Omar Khadr says just wants to be "the next Joe on the street" but after 13 years in prison that will be easier said than done.
"For the longest time I thought that's what happened; whether it did or not, I don't know."
Father, family, and al-Qaeda
Khadr said that he doesn't believe his father, who was responsible for bringing him to Afghanistan, was directly connected to al-Qaeda.
He also had this to say about the rest of his family:
They have said things that was not very smart — that they shouldn't have said. They're very opinionated. I think that they are good people, (but) they haven't been able to deal with the past and the present.
They're really struggling. Some of my siblings have completely cut off their pasts and some of them are living in the past and not accepting the present.
Fighting alongside jihadists
Khadr said he was young and trying to mimic and fit in with the people he was surrounded by in Afghanistan and elsewhere:
I was just a mess. I would be around a bunch of people, I would start acting like them and talking like them, just doing everything they were doing, and then they'd move me to a different (part of the prison) and I'd just adapt.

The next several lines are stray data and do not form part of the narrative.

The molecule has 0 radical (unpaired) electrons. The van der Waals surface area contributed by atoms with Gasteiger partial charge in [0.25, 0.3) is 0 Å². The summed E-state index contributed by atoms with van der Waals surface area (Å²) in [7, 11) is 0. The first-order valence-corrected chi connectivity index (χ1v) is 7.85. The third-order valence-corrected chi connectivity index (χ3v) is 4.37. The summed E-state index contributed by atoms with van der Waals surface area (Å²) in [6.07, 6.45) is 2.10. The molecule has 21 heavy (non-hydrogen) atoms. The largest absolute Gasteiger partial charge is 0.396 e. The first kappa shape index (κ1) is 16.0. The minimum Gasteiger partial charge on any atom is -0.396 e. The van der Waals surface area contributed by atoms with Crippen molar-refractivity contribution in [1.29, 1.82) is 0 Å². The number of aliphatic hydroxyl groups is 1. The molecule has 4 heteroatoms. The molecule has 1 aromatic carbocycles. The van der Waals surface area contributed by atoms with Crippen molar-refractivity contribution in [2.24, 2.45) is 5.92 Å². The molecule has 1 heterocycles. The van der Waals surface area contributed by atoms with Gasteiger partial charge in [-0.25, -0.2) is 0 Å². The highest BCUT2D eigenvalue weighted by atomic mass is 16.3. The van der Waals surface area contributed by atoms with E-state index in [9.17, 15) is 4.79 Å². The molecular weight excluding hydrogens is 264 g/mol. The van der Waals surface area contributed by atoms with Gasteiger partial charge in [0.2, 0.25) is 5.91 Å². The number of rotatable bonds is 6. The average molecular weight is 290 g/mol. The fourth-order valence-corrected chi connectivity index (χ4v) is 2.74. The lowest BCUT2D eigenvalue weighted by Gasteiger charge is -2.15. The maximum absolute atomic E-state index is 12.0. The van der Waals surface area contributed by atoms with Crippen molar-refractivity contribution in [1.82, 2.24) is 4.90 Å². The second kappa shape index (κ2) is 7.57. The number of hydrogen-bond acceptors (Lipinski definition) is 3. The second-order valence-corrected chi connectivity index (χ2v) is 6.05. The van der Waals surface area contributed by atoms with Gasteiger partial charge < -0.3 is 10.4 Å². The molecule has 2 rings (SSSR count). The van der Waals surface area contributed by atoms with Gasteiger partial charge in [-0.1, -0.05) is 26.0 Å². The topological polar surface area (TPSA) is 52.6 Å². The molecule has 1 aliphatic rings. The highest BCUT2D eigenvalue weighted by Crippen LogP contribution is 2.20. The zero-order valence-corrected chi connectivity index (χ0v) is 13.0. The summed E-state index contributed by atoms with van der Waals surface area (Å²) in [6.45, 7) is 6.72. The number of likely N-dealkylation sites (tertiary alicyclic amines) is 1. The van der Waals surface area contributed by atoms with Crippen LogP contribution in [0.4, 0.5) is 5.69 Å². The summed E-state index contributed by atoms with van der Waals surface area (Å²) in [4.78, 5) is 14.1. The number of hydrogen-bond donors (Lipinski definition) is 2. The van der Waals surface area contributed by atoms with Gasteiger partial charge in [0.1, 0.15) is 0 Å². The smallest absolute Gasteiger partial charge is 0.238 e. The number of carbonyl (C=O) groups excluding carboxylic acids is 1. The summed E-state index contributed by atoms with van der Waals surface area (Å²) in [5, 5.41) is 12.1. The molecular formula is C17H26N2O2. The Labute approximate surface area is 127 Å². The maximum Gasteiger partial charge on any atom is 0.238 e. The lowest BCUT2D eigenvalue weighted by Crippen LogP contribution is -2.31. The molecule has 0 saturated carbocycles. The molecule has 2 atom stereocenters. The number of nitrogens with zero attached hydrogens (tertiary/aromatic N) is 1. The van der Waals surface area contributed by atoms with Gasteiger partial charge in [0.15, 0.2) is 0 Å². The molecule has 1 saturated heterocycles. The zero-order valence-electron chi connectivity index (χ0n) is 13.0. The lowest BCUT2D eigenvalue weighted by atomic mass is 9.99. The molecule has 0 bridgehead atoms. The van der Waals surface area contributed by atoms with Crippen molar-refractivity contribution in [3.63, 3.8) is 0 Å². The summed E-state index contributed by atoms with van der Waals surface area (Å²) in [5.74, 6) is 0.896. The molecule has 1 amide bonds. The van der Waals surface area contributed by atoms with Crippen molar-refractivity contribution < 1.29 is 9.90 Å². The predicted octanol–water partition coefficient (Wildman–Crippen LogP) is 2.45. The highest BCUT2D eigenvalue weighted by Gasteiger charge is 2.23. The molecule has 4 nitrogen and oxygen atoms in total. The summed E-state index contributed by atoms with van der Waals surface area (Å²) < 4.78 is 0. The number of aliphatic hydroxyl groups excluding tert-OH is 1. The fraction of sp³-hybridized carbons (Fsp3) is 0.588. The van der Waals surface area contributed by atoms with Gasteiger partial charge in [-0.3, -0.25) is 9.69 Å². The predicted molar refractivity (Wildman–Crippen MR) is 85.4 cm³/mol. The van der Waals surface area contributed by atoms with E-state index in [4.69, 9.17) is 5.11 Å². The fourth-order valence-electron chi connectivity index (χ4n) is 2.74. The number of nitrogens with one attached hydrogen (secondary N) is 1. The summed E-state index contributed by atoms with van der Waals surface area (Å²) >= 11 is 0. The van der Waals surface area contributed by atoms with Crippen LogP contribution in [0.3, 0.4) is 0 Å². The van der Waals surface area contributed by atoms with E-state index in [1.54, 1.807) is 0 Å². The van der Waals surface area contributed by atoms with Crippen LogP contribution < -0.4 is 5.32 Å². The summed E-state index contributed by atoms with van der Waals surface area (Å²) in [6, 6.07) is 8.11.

Adjusting to life out of prison
Khadr's case is a divisive one, with some arguing he should have been classified as a child soldier at the time of his capture.
Others, like Canadian Prime Minister Stephen Harper, have deemed him a convicted terrorist and threat to public safety. A recent poll showed a slim majority of Canadians think Khadr is still a threat, the National Post reported.
Khadr said he's out to prove those people wrong.
"I don't wish people to love me. I don't wish people to hate me," he said. "I just wish for people to give me a chance."
Omar Khadr: Out of the Shadows — a collaboration between the Star, CBC and White Pine Pictures — is the first time Khadr has told his story, at length, in his own words. The documentary will air on CBC at 9 p.m. Thursday.